Tooele Transcript Bulletin – News in Tooele, Utah

January 18, 2023
Irreplaceable items missing from historic Grantsville Texaco

Along with vandalism, graffiti, and thousands of dollars of damage, several irreplaceable items are gone from an old Texaco station in Grantsville. 

Perhaps one of Grantsville’s most interesting attractions, the Texaco station, located at 410 S. Center Street, served as an office for a wrecking company. For many years now, the Texaco building has been the home to a historical display containing a large part of Grantsville’s history.

During the last few months, the facility has been broken into at least three times, first in November, then in December, then on Jan. 8.

A small group of juveniles appears to be responsible. The juveniles used a doggy door to gain entry into the facility, according to Jeffery Watson with the Grantsville Police Department.

The building was broken into during broad daylight and it appears the victims walked to and from the facility on foot.

While the victims were in the building, they broke many things, started a fire in the middle of the floor, vandalized the walls, and urinated all over the floor.

“They just about destroyed the Texaco station,” Dennis McBride, owner of the building said. “This is quite a loss.”

They also stole Texaco memorabilia, including two irreplaceable books.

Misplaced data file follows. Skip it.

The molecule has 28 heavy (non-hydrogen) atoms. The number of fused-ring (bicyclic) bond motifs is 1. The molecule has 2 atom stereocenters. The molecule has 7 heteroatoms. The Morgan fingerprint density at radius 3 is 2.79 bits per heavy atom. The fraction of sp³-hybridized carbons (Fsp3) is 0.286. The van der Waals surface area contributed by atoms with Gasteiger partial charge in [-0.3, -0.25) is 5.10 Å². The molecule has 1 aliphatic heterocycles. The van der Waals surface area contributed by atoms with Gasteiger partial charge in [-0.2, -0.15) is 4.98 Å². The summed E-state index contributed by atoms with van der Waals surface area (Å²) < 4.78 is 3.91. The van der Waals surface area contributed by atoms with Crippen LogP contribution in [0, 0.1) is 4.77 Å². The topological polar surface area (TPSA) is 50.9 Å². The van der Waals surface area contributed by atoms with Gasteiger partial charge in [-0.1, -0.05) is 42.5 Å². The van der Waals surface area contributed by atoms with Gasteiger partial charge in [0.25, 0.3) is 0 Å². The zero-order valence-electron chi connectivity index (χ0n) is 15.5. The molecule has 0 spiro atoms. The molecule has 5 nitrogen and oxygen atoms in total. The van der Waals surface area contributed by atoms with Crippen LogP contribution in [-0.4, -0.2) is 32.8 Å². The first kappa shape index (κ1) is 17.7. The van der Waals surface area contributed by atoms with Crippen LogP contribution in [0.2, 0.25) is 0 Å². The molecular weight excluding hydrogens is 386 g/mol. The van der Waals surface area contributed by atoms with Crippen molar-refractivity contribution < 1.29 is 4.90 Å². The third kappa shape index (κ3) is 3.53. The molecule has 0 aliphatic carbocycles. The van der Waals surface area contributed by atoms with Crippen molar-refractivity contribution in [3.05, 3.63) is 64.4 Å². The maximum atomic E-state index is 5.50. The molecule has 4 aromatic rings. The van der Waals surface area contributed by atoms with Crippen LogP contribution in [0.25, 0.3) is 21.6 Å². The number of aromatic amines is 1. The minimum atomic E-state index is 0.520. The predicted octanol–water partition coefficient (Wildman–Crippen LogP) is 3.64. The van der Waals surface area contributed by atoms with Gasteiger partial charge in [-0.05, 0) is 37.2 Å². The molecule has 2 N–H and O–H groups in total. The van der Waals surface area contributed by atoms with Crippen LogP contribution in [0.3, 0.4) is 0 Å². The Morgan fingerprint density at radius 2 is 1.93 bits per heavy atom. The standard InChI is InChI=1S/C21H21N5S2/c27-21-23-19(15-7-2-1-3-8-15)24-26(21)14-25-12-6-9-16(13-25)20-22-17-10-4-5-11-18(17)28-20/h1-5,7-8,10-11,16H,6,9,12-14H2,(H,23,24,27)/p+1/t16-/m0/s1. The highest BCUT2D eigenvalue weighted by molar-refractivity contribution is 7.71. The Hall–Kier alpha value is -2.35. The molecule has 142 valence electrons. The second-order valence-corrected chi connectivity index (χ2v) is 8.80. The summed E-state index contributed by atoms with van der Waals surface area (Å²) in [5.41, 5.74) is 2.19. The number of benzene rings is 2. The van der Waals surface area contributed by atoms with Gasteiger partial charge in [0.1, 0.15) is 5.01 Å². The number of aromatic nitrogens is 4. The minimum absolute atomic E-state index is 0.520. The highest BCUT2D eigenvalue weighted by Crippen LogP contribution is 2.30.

“There were two books,” McBride said. “There were about 400 pages of pictures and racecars from the beginning of the Bonneville Salt Flats. There was also a book about the Edde brothers and the old airport. They were historical books and they were really good… They didn’t have copies.”

Now, the building is almost beyond repair.

The juveniles also broke into a van on the property and spray painted it.

“They destroyed everything that was collectable,” McBride said. “There was at least 60 years of collecting and trying to preserve that stuff … This is quite a loss for Grantsville and the county.”

McBride estimates the damage caused is around $5,000 but many of the items stolen were irreplaceable.

“A lot of that stuff can’t be replaced,” McBride said. “This was a piece of history.”

Since the break-ins, McBride and his family have set up video cameras in case the juveniles come back.

Video footage caught the suspects entering the property and the facility, but police haven’t been able to recognize faces, so they are asking those who live near the property to check their security cameras and if they see anything, to report it to police.

If local residents see anyone selling, giving away, or trading Texico-themed memorabilia, they should also report it to the police.


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